Laser microdissected tissue was resuspended in 25 μL 50 mM triethylammonium bicarbonate (TEAB) (Sigma, T7408), 5% SDS (pH 7.5) and subjected to 95 °C for 20 min, then 60 °C for 2 h while shaking at 1400 RPM (Eppendorf, ThermoMix C). We then added 75 μL of a 50 mM TEAB, 5% SDS, 10 M urea, 13.3 mM DTT (pH 7.5) solution to the 25 μL sample, after it had cooled to room temperature to avoid deamination, to create a final volume of 100 μL of 50 mM TEAB, 5% SDS, 7.5 M urea, 10 mT DTT (pH 7.5). Samples were then placed into a Covaris microtube (Covaris, 520045) and sheared using the LE220-Plus Focused Ultrasonicator (Covaris, UK) set at 6 °C with the following settings: duration of 50 s, peak power 500, duty factor of 20.0%, cycles/burst of 200, average power at 100, and then delayed for 10 s. This was repeated for a total of 10 cycles (10-min total run time). The homogenization process resulted in the break-up of bulk pieces of tissue, leaving only a fine suspension of material. A benefit of the LE220-Plus Focus Ultrasonicator is that it allows for the processing of up to 96 samples in parallel in a single run. After shearing, samples were alkylated by the addition of 8 µL of 500 mM iodoacetamide (Sigma, I1149) and incubated for 30 min in the dark. Samples were then acidified by the addition of 12 μL of 12% aqueous phosphoric acid (Sigma, 345245) and centrifuged at 12000 RPM for 5 min. The supernatant was collected and resuspended with 600 µL of 90% methanol, 100 mM TEAB (pH 7.10). The sample was then added to a micro S-Trap column (ProtiFi, C02-micro) and centrifuged at 2000 RPM using 200 µL at a time until all the sample had passed through the column. After discarding the flow through, the S-Trap column was washed by adding 150 μL of 90% methanol, 100 mM TEAB (pH 7.10) and centrifuging at 2000 RPM. Washing was repeated a further 9 times, discarding the flow through each time. In-column digest was performed by adding 25 μL of a 0.8 µg/µL trypsin solution (proteomics grade trypsin; Promega, V5111) in 50 mM TEAB pH 8.0 in accordance with the manufacturer’s protocol for 1-hour digestion. Trypsin digestion was performed at 47 °C for 1 h without shaking. Samples were eluted by adding 40 μL of 50 mM TEAB (pH 8.0) and centrifuging at 2000 RPM, followed by the addition of 40 μL of 0.2% aqueous formic acid (Sigma Aldrich, 27001) and centrifuging, and finally adding 40 μL 50% aqueous acetonitrile (Fisher, A955-212) and centrifuging. Eluted fractions were combined and the total 120 μL sample was then lyophilised using a speed-vac (Heto Cooling System).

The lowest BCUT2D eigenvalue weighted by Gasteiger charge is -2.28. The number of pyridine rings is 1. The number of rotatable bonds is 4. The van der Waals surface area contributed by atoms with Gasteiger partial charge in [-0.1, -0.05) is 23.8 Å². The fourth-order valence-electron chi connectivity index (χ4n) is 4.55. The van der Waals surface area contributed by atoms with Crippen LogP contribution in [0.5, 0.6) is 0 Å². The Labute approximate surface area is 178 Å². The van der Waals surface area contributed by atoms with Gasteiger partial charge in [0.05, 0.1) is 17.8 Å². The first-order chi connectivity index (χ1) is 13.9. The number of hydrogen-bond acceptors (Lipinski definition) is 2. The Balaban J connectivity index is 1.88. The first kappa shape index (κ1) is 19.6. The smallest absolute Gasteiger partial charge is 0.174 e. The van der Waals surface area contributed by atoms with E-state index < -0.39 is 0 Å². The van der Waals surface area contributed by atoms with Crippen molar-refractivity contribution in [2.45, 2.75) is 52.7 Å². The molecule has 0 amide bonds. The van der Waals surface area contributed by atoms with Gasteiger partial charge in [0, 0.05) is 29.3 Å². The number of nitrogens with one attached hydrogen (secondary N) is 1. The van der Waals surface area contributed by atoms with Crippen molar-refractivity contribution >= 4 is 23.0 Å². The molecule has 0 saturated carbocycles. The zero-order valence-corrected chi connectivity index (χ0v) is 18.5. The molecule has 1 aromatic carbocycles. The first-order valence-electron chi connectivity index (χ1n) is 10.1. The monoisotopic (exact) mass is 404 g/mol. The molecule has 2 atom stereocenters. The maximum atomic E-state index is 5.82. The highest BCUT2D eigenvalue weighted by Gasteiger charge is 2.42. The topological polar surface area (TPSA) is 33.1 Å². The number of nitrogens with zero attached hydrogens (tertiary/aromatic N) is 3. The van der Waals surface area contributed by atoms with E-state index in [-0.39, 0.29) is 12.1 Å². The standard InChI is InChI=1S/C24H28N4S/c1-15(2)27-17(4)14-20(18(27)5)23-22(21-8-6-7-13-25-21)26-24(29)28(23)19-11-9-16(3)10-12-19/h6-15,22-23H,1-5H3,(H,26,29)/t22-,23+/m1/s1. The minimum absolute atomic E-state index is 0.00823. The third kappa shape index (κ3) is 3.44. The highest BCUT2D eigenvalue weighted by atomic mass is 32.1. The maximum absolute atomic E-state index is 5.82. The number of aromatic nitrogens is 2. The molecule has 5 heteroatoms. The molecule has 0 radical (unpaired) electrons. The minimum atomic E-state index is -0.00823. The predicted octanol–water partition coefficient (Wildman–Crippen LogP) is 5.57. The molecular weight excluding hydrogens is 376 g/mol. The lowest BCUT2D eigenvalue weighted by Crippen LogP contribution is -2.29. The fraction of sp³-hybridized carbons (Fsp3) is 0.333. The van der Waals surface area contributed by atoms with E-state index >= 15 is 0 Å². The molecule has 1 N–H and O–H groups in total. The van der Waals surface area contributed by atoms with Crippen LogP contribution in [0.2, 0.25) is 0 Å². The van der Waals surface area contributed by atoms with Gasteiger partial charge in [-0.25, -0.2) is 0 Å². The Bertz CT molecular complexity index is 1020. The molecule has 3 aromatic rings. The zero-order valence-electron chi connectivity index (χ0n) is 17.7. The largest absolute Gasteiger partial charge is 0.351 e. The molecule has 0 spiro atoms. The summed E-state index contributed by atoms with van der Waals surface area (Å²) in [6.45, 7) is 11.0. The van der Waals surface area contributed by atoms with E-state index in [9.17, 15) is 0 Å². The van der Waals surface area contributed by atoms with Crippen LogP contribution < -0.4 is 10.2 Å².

Desalting of samples was performed using Oligo R3 resin beads. Briefly, 100 µL of a 10 mg/mL settled Oligo R3 resin (Thermo Scientific, 1-1339-03) in aqueous 50% acetonitrile was placed into a 96-well 0.2 µm PVDF filter plate (Corning, 3504). The plate was centrifuged at 1400 RPM (Thermo Scientific, Megafuge 16) for 1 min to clear Oligo R3 resin with a blank 96-well plate underneath to catch the flow through which was then discarded. 100 μL of aqueous 50% acetonitrile was mixed with the resin and centrifuged again, discarding the flow through. Finally, 100 μL of aqueous 0.1% formic acid were mixed with the resin and centrifuged for a total of two repeats, while discarding the flow through. Samples were then resuspended in 100 µl of aqueous 5% acetonitrile, 0.1% formic and mixed with the now washed Oligo R3 Resin and allowed to shake on a plate shaker (Eppendorf, Thermomixer Comfort) for 5 min at 800 RPM, and then centrifuged (flow through was discarded). The sample peptides were now bound to the Oligo R3 Resin and washed for a total of ten times by the addition of 100 µL of aqueous 0.1% formic acid, mixed for 2 min at 800 RPM, centrifuged, and flow through discarded. Finally, the washed peptides were eluted by mixing with 50 µL of aqueous 50% acetonitrile for 2 min at 800 RPM, centrifuged, collecting the flow through in a clean 96-well capture plate. Elution was repeated with an additional 50 μL of aqueous 50% acetonitrile and retained. Desalted peptides were lyophilized in a speed-vac and stored at 4 °C until needed.

Liquid chromatography coupled tandem mass spectrometry

Lyophilized peptides were resuspended in 10 μL of a 5% acetonitrile, 0.1% formic acid solution and evaluated by liquid chromatography (LC) coupled tandem MS (LC-MS/MS) using an UltiMate® 3000 Rapid Separation LC system (RSLC, Dionex Corporation, Sunnyvale, CA) coupled to a Q Exactive HF mass spectrometer (Thermo Fisher). To maximize the sensitivity of the system, it was configured to directly inject onto the analytical column (temperature set at 35 °C) without a trap. Mobile phase A was 0.1% formic acid in water and mobile phase B was 0.1% formic acid in acetonitrile and the column used was a 75 mm × 250 μm i.d. 1.7 µM CSH C18, analytical column (Waters). The analytical method used was as follows: a 1 μL aliquot of the sample (i.e. 10% of the total peptides) was transferred to a 5 μL injection loop to increase the amount of sample analyzed at a flow rate of 300 nL/min for 5 min at 5% B. The loop was then taken out of line and the peptides were separated using a gradient that went from 5% to 7% B at 200 nL/min in 1 min, followed by a shallow gradient from 7% to 18% B in 64 min, then from 18% to 27% B in 8 min, and finally from 27% to 60% B in minute. At 85 min, the flow is increased to 300 nL/min until the end of the run at 90 min.